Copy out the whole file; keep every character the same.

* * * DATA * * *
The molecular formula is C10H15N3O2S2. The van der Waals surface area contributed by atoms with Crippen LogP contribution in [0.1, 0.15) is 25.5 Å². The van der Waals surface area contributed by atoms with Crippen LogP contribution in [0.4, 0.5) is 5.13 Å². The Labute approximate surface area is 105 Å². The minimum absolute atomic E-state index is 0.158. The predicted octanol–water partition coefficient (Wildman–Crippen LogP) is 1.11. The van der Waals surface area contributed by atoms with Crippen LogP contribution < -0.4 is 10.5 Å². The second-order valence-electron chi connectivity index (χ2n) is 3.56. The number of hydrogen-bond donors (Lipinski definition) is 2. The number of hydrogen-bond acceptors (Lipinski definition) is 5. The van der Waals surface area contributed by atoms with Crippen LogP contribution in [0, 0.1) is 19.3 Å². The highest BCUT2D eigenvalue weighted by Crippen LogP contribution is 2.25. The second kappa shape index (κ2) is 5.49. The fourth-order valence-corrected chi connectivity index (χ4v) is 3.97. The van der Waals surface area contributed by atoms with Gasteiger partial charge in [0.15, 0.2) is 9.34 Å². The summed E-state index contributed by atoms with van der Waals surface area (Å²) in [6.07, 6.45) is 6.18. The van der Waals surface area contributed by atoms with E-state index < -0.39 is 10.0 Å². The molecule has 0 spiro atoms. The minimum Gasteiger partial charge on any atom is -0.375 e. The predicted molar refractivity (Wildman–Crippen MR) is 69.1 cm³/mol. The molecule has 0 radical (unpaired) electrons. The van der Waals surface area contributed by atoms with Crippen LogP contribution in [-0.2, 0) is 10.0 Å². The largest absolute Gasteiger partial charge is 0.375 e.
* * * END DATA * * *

The molecular formula is C10H15N3O2S2. The van der Waals surface area contributed by atoms with Crippen LogP contribution in [0.1, 0.15) is 25.5 Å². The van der Waals surface area contributed by atoms with Crippen LogP contribution in [0.4, 0.5) is 5.13 Å². The Labute approximate surface area is 105 Å². The minimum absolute atomic E-state index is 0.158. The predicted octanol–water partition coefficient (Wildman–Crippen LogP) is 1.11. The van der Waals surface area contributed by atoms with Crippen LogP contribution < -0.4 is 10.5 Å². The second-order valence-electron chi connectivity index (χ2n) is 3.56. The number of hydrogen-bond donors (Lipinski definition) is 2. The number of hydrogen-bond acceptors (Lipinski definition) is 5. The van der Waals surface area contributed by atoms with Crippen LogP contribution in [0, 0.1) is 19.3 Å². The highest BCUT2D eigenvalue weighted by Crippen LogP contribution is 2.25. The second kappa shape index (κ2) is 5.49. The fourth-order valence-corrected chi connectivity index (χ4v) is 3.97. The van der Waals surface area contributed by atoms with Gasteiger partial charge in [0.15, 0.2) is 9.34 Å². The summed E-state index contributed by atoms with van der Waals surface area (Å²) in [6.07, 6.45) is 6.18. The van der Waals surface area contributed by atoms with E-state index < -0.39 is 10.0 Å². The molecule has 0 spiro atoms. The minimum Gasteiger partial charge on any atom is -0.375 e. The predicted molar refractivity (Wildman–Crippen MR) is 69.1 cm³/mol. The molecule has 0 radical (unpaired) electrons. The van der Waals surface area contributed by atoms with Crippen LogP contribution in [-0.2, 0) is 10.0 Å². The largest absolute Gasteiger partial charge is 0.375 e.